The mission of LowellIrish is to collect and preserve the history and cultural materials, which document the presence of the Irish community in Lowell. As the first immigrant group in a city that continues to celebrate its immigrant past, LowellIrish will serve as an advocate to support a better understanding of the historical, political, religious, and social function the Irish played in the formation of the city.
Nunnally has been a guest blogger on several occasions.Her entry tells the interesting story of
Cornelius Lennon.Great reading!
discovered in the Yukon region of Canada in 1896.It wasn’t until the following year, 1897,
that pieces of this gold made it by ship to Seattle.Then the news spread throughout the United
States and the world.One hundred
thousand people rushed toward the Klondike region between 1896 and 1899.Out of the 100,000 people who started out,
about 30,000 – 40,000 actually made it to the gold fields.Out of this group of gold miners, only 4,000
found gold.Cornelius Lennon, an Irish
man from Lowell, was one of the lucky ones.
arrived in the U.S. about 1879.He was
born in Ireland, possibly County Leitrim as that is where his sister Katherine
died on a visit back to Ireland.He
married Mary Lynch of Tewksbury on March 4, 1889.
caught the gold fever early. He may have seen the special pages in the Lowell
Sun with the headline “Seeking Golden Treasure in Far Alaska”.Cornelius left Lowell on August 1, 1897.He left his job as a contractor on the
construction of roads.He also left behind
his wife and three children.They
continued to live on Schaffer St. in Lowell while he was away.
the Klondike was not an easy task.Clothing, tools, food and other supplies were needed for the
journey.Cornelius had to have had some
savings to be able to undertake this trip.He probably traveled to New York and then took a train to Seattle.A boat would have brought him to Juneau and then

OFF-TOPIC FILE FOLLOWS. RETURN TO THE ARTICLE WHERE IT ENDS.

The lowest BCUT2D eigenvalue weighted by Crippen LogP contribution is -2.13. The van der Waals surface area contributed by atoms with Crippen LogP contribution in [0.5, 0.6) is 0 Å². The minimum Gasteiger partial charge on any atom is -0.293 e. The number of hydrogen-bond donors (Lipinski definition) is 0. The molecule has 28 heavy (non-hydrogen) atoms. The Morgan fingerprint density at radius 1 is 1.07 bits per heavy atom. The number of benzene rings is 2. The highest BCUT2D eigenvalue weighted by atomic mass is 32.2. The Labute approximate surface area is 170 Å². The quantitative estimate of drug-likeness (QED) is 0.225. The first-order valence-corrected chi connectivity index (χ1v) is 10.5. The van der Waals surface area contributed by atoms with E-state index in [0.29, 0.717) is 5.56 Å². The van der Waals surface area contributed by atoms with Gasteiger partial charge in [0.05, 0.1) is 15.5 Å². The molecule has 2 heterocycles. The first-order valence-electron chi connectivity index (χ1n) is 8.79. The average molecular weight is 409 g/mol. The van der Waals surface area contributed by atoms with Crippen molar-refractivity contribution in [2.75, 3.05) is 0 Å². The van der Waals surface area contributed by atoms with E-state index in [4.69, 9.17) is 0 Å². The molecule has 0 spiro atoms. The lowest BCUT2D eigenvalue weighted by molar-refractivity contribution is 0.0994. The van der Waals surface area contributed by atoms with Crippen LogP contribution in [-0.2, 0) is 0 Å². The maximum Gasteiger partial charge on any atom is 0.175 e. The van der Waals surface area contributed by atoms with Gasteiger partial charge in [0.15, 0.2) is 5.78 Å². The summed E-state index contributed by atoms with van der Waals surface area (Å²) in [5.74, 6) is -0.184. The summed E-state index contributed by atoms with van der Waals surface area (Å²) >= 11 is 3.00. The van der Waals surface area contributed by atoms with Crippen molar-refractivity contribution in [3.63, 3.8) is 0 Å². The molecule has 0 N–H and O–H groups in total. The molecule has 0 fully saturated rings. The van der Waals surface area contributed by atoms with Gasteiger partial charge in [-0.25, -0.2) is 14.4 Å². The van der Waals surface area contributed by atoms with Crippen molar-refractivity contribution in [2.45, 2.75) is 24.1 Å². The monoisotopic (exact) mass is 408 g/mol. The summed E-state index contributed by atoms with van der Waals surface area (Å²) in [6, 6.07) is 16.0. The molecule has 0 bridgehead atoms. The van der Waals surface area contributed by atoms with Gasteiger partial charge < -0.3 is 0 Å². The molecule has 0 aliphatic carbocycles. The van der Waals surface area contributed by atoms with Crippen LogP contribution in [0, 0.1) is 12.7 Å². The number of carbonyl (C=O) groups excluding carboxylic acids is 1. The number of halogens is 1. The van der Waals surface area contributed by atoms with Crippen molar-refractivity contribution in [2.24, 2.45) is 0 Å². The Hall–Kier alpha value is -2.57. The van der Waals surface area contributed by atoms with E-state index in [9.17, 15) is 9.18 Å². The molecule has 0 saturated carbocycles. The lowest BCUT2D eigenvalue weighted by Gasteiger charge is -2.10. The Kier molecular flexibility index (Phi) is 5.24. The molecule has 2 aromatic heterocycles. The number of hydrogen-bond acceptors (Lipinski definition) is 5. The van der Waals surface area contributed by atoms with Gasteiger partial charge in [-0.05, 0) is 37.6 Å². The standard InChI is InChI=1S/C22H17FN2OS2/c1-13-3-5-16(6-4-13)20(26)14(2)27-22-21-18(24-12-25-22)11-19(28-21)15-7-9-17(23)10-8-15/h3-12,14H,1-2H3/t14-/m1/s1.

the trek across Alaska to the Klondike commenced. He may have walked with hundreds of other men
and women on the Chilkoot Trail, climbing the “golden stairs”, 1500 steps cut
into the snow and ice.Cornelius had to
bring food for a year, a requirement enforced by the Royal Canadian Mounted
was the center of the Klondike gold rush.When Cornelius arrived there, he found a lively place with concert
halls, dancing halls and music at every hour of the night.He said there were many schemes to try to
take your money.He also said that it
was almost impossible to obtain food.A
Lowell Sun, 1897
would cost him as high as $25.00, a bag of flour $30.00.Cornelius immediately started prospecting. The Canadian government would allow him to
stake off 500 feet along a stream.In
return, the government would take about half of the gold Cornelius discovered.
returned home to Lowell and his family in the summer of 1899.He came back with bags of gold.The Lowell Sun published an interview with
Mr. Lennon on July 27, 1899.The reporter
said that Cornelius was a “modest and unassuming man, reluctant to talk about his experiences”.He
did recount some of his observations. He felt that the climate was healthier
than Lowell’s as he was never sick the whole time he was there.He advised young men against going to the
Klondike.He said staying home and
saving your money would be better than enduring uncertainties and privations.
showed the reporter a bag of pure gold nuggets along with another canvas bag
which contained gold.The reporter
stated that “his modesty would not allow him to tell the exact amount that he
had received from his venture.Judging
from the amount of gold the reporter saw, he might easily be counted among the
lucky miners and surely the most successful one to return to Lowell”.
interview, Cornelius Lennon said he was pleased to be home with his wife and
family.He continued to live modestly on
Schaffer St., working as a foreman in construction. His wife died in 1906 and
his sisters-in-law, Margaret and Annie Lynch, helped him care for his children.
By 1930 he was aged 77 years and living with his sister Margaret and her
husband Thomas M. Donohoe.In the Lowell
Sun of December 20, 1933 it was reported that Cornelius Lennon had retired as a
laborer in the street department at a yearly rate of $552.20. It does not appear that Cornelius ever used
his gold to live an extravagant life.
Lennon died in September of 1940 at the home of his son James on Aberdeen
Street in Lowell. His funeral was at St.
Michael’s Church.Cornelius was buried
in St. Patrick’s Cemetery.The flat
marker on his grave is no longer visible.